I kept a diary in 1976. It was burgundy-colored and had that useless little lock on it. I'd probably stolen it from the local five-and-dime as I can't recall ever having so much money for so great a luxury.
That year was my sixteenth, a high school junior, bicentennially uninclined.
I was all about smoking, cigarettes and pot, playing hard rock records, reading but not wholly understanding Creem magazine, and being terrified but awestruck by girls just out of my reach. Farrah's posters wallpapered over my headboard, and naked girl magazine gatefolds and cutout photos took up the remaining spaces.
My parents had been divorced for less than three years. Myself, my two brothers-I was the middle child-and my mother lived in a townhouse apartment in the smallish county seat of Danville, just down the street from the new high school.
My best smoking buddy, Jay, lived with his mother just a matter of cutting through a few unfenced yards away.
In school, I was mortifyingly shy with an inner tenderness that just wouldn't balance with my outward tendencies. I never, therefore, got into trouble nor did I ever try. The popular guys in school drove souped-up Novas and Chevelles and had career girlfriends, while we walked to school, sometimes with friends that were girls.
I recorded many things in the diary that are lost to me now, those ever-timely important ruminations that vaporize after a few turns of the monthly calender. However, I do remember recording the increase of Spring weather-I've always loved Spring-and the frustrating but wonderful attempts at securing the affections of a girl in my class named Dawn the previous Winter.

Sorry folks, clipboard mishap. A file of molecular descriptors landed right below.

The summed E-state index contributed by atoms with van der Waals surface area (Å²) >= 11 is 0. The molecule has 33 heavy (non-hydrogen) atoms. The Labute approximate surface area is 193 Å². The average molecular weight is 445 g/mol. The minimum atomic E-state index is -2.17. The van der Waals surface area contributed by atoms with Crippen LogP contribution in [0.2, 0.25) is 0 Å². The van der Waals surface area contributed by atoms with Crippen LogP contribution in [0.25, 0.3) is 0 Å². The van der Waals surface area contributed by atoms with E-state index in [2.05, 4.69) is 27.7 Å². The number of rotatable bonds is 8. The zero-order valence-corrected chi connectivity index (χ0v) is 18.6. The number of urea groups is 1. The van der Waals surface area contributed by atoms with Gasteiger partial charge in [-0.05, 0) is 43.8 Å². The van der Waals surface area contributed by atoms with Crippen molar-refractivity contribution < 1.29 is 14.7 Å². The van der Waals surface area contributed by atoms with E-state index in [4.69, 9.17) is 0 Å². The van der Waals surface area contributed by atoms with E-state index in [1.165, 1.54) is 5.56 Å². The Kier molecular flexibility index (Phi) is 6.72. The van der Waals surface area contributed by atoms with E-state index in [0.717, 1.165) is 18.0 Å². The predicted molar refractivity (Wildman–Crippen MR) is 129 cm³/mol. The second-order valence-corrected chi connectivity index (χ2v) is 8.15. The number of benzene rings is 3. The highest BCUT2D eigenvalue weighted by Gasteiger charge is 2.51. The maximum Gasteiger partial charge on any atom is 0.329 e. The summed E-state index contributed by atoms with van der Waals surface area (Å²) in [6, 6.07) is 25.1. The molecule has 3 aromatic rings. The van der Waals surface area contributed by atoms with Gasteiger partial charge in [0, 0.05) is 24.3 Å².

During one particular late Winter ice storm, with school closed and tree limbs shattering to the ground seemingly of their own volition, I was over at Jay's house with a pint of cherry vodka, sitting on his mother's couch, with his mother's afghan covering the legs of myself and herself, Dawn. This would be the acme of my relationship with the brown-haired beauty of my then-current dreams and I imagine I covered it thoroughly for days afterward in my little burgundy diary.
An entry I strangely recall today is from one Winter early afternoon in which I espoused what I felt as I walked alone from school to home, some time before lunch.
It was scathingly cold though ablaze in pristine sunshine that day. The air was as still as a resurrection tomb that arrived with acridity and departed with great plumes of cumulus breath quickened by a blend of cigarette smoke as I walked the hard white and blinding road home.
I began to focus on the house to my left, where the smells of burning firewood had me notice the resultant smoke rising erractically from the bricked chimney stack.
I instantly felt warm and happy and elated and pure. I was wrapped in an ethereal blanket, curled by that fire, and deeply moved by the apparent promises of the hearth of the home as I passed by.
I arrived at the empty townhouse naturally high and after a short while settled contentedly into a chair to read, in paradise by the outdoors light. The book was The Shining, and every time the furnace clicked on, I started a little.
Every evening, starting about a month ago, I've made it a point of requirement to read.
After the grandbaby has fallen silent in angelic sleep, after my wife has done likewise, I turn off the adamantly opposing television, and I sit contentedly in my chair and read.
We have a hearth, and we have a home.
The book I read is one by Charles Spurgeon or Watchman Nee or Andrew Murray or Martyn Lloyd-Jones, one in paradise by the Eternal Light.
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